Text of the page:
Introduction

Amyloidosis is characterized by the deposition of insoluble, fibrillary, β-sheet protein aggregates in the extracellular and intracellular spaces of tissues.1,2 The condition is diverse and can be localized or systemic. Although the most common site of amyloid deposition in dogs is in the kidney, any organ or tissue can be affected1,2; amyloid deposition is described in the CNS, lungs, skin, and eyes of people.2 In dogs, 3 amyloid proteins have been characterized.2 Each type of amyloid fibril develops from distinctive precursors secondary to changes in protein folding; however, the histochemical and ultrastructural morphology of all amyloid fibrils is similar.3 Often called reactive amyloidosis, AA amyloidosis is the most common type and may be idiopathic or associated with chronic inflammation.2

Familial proteinuric kidney disease is reported in many dog breeds.4 The underlying genetic mutations are often unknown, but defects in the production or assembly of collagen IV (Alport syndrome) have been identified in several breeds, including Bull Terrier, Dalmatian, English Cocker Spaniel, and Samoyed.4 Light microscopy alone may not be sufficient to aid in the diagnosis of the type of proteinuric kidney disease, and renal ultrastructural evaluation may be required.4 Juvenile nephropathies, kidney disease with an onset at < 3 years of age, have been described in dogs such as Dogue de Bordeaux, Rottweiler, and Gordon Setter, among others.4 Hereditary focal segmental glomerulosclerosis, which can occur concurrently with a protein-losing enteropathy, has been described in Soft Coated Wheaten Terriers.4 Hereditary renal amyloidosis has been described in Chinese Shar-Pei, Beagles, English Foxhounds, and Abyssinians.4,5 Genetic causes of protein-losing nephropathy generally affect young to middle-aged dogs, but variable gene expression or incomplete penetrance modes of inheritance may contribute to a later onset of disease.4,6 Amyloidosis in Chinese Shar-Pei occurs secondary to immune dysregulation and a subsequent autoinflammatory disorder.7 Genetic analysis of this breed identified 1 primary risk locus; however, a modifier locus was suggested.7,8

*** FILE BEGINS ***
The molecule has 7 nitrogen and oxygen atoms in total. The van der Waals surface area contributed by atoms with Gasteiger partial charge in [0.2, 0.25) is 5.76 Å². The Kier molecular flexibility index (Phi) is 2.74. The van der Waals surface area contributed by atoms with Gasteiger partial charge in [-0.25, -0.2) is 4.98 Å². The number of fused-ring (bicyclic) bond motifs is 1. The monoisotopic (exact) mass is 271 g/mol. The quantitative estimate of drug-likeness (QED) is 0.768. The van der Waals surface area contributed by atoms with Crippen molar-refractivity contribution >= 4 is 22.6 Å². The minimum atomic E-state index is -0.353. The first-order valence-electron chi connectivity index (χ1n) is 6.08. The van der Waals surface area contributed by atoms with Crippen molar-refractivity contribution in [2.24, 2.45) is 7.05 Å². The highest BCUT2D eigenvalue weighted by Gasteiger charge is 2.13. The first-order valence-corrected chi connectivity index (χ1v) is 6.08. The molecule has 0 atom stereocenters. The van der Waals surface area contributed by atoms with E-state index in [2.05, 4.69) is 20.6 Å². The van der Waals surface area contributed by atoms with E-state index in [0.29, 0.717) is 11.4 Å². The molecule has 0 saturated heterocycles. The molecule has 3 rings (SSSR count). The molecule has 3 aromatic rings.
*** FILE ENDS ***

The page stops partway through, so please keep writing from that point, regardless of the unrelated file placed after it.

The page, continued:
Proteinuric nephropathy and renal amyloidosis affecting Bracchi Italiani have been recognized (R Propernick, Bracco Italiano Club of America, email, December 18, 2011) but was not mentioned in previous reports.4,5,6 Therefore, the objective of the study reported here was to characterize the signalment, clinical signs, clinical pathological and histologic findings, and outcome for 8 related adult purebred Bracchi Italiani with proteinuric kidney disease.